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Kreinik metallic threads: metallic floss for cross stitch and embroidery

Kreinik metallic threads: metallic floss for cross stitch and embroidery

with 4 Comments

If you love the look of metallic threads but sometimes find them hard to work with, then hopefully this video tutorial will help you to “see the light.” I was really fortunate to have been contacted by Kreinik, a family-operated thread manufacturer in the US, and they sent me some sample threads to play with. I had heard of Kreinik and seen all the little glorious spools of metallics in needlework shops, but up until then I hadn’t actually stitched with them. I was delighted that their metallic threads are very easy to use (and look stunning), and in the video below I demonstrate how to use some of their braids and the blending filament in your projects.

 

Types of metallic threads

 

In the video I show #4 braid, #8 braid, and the blending filament. Kreinik has an extensive range of other threads (including for sewing machines), cords, ribbons, etc, so do experiment with them if you love shiny threads.

 

 

Tips for metallic threads

 

In the short video below you’ll see how easy the Kreinik threads are to stitch with. Here are some tips I mention in the video, and a few others. These tips apply to not only the Kreinik threads, but any metallic threads.

  • use shorter strands than you would with cotton embroidery floss
  • using a bigger needle can help the thread slide through the fabric more easily
  • stitch more slowly than normal
  • using the sewing method of stitching can result in your thread twisting and knotting more easily
  • you can untwist the thread and help it lie flatter by running it across a damp sponge before use
  • don’t place your iron directly on the metallic thread, have a tea towel or thin piece of fabric between the iron and the thread
  • don’t steam your pieces if they contain metallic threads (steam is hotter than dry heat)
  • use a thread lubricant like Thread Heaven if desired

 

And one tip specifically for the Kreinik braid (in the video I show the fine #4 braid) — don’t try and separate the strands. It’s braided together, you don’t separate strands like you would with embroidery floss or DMC’s Light Effects metallic threads. That’s one reason Kreinik’s braids tend to be easier to stitch with, it’s one thicker “strand”. The #4 braid is roughly equivalent in coverage to 2 strands of DMC embroidery floss.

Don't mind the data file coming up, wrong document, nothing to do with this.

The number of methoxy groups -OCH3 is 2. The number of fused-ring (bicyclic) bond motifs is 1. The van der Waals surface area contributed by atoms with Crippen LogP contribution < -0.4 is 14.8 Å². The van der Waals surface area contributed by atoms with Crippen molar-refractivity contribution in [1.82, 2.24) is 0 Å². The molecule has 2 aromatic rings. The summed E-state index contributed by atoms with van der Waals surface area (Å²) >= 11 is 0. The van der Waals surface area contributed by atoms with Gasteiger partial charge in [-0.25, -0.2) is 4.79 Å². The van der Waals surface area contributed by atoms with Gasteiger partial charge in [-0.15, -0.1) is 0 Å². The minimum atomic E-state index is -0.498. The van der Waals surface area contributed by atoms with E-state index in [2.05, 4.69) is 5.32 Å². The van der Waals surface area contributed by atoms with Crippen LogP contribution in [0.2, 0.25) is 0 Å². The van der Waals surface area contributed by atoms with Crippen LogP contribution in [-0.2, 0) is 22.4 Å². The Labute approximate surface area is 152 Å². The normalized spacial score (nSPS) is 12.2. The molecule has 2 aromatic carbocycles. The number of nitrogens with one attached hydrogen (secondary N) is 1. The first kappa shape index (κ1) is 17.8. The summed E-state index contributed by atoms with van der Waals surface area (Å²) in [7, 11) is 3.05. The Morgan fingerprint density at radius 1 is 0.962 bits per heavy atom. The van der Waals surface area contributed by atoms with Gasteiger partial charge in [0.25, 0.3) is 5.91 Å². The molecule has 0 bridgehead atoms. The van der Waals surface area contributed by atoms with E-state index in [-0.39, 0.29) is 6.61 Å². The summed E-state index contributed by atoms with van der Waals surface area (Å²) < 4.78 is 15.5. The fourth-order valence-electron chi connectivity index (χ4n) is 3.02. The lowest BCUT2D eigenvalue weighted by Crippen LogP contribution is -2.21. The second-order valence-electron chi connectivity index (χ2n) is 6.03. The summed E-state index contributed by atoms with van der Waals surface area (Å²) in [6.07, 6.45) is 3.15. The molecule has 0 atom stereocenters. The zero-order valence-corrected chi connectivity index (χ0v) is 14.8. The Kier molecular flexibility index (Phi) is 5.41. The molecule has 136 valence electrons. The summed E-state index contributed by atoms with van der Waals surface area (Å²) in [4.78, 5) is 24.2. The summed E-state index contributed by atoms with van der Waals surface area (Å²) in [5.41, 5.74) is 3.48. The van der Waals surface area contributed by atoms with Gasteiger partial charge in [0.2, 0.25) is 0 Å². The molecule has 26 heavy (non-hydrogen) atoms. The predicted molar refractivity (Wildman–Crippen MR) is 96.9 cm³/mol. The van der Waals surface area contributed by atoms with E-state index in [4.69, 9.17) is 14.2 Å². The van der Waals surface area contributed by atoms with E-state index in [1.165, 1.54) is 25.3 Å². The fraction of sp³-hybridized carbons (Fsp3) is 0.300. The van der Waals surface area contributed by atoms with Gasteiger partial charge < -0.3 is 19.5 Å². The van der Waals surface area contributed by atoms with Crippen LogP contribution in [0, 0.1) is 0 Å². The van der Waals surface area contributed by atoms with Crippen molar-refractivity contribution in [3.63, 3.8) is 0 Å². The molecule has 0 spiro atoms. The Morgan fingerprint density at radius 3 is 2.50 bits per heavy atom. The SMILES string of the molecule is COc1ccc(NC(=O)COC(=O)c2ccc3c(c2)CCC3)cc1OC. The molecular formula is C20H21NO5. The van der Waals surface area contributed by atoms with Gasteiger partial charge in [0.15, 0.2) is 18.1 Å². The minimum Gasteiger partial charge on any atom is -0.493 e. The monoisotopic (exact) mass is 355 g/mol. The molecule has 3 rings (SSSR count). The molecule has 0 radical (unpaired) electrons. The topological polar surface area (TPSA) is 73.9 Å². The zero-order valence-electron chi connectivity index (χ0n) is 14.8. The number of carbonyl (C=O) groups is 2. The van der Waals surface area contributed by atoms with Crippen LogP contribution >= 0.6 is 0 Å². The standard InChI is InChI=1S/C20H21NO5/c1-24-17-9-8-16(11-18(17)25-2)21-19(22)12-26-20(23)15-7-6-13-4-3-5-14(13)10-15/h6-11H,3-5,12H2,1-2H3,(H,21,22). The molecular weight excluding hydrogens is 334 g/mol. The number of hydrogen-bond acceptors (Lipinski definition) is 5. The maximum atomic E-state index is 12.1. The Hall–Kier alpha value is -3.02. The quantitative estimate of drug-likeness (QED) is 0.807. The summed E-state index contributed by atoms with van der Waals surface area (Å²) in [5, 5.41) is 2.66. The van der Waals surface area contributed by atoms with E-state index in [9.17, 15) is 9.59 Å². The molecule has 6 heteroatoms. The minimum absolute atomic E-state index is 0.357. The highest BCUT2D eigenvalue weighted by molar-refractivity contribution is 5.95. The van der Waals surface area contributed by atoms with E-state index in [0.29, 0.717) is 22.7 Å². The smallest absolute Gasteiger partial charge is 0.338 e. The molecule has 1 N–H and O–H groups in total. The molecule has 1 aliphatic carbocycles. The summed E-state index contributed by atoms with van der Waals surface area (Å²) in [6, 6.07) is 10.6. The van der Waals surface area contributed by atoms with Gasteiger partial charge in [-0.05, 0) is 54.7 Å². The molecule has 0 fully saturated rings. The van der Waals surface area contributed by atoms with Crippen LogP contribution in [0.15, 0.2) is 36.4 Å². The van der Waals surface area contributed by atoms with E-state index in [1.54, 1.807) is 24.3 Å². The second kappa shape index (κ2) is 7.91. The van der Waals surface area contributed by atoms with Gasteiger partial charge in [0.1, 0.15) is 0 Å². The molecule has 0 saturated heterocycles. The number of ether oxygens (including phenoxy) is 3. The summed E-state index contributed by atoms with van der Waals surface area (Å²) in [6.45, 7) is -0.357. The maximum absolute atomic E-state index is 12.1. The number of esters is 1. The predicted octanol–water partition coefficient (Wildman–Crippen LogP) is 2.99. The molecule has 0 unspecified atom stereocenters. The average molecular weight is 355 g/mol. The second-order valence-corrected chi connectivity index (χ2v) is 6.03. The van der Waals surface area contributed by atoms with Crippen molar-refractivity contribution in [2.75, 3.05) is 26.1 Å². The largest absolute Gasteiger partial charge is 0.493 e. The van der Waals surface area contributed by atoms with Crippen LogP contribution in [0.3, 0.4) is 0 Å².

And one more tip that’s not in the video — Kreinik blending filament has a “core” strand to give it stability and strength. Although some stitchers do remove this core, it’s not recommended as it weakens the thread.

 

 

If you have any questions or comments, please feel free to let me know below! And if you’d like more tips and tricks about Kreinik threads, check out Kreinik’s YouTube channel here.

 

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Summary
Kreinik metallic threads: metallic floss for cross stitch and embroidery
Article Name
Kreinik metallic threads: metallic floss for cross stitch and embroidery
Description
If you love the look of metallic threads but sometimes find them hard to work with, then hopefully this video tutorial will help you to "see the light." In the video I demonstrate how to use some of their braids and the blending filament in your projects.
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Publisher Name
Peacock & Fig
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4 Responses

  1. Sharon
    | Reply

    I use DMC threads and I have a pattern that uses silver and light effects. The pattern is done in two threads so I have been using one folded. I tried this last night with the light effects and the thread splits, leaving broken metallic bits, this also doesn’t allow the thread to lay down properly. It is so stiff and hard to work with.

  2. Venessa Horne
    | Reply

    Two questions – my pattern uses the blending filament.
    1. Should I stitch the bottom stitch plain and then blend the top with the filament?
    2. Should I stitch using the filament first or last or it doesn’t matter?

    • Dana Batho
      | Reply

      Hi Venessa! The filament is meant to be blended with your main floss colour (thus the name blending filament). I have a tutorial specifically for blending threads here if you like — https://peacockandfig.com/2017/02/blending-threads-cross-stitch/. But, some people find it hard to stitch with a slippery thread mixed with embroidery floss, so they’ll do the main colour first with one strand, and then overstitch the same area with the blending filament. I’d do the main colour first, otherwise all that pretty shine could end up buried under your main colour. Hope that helps! 🙂

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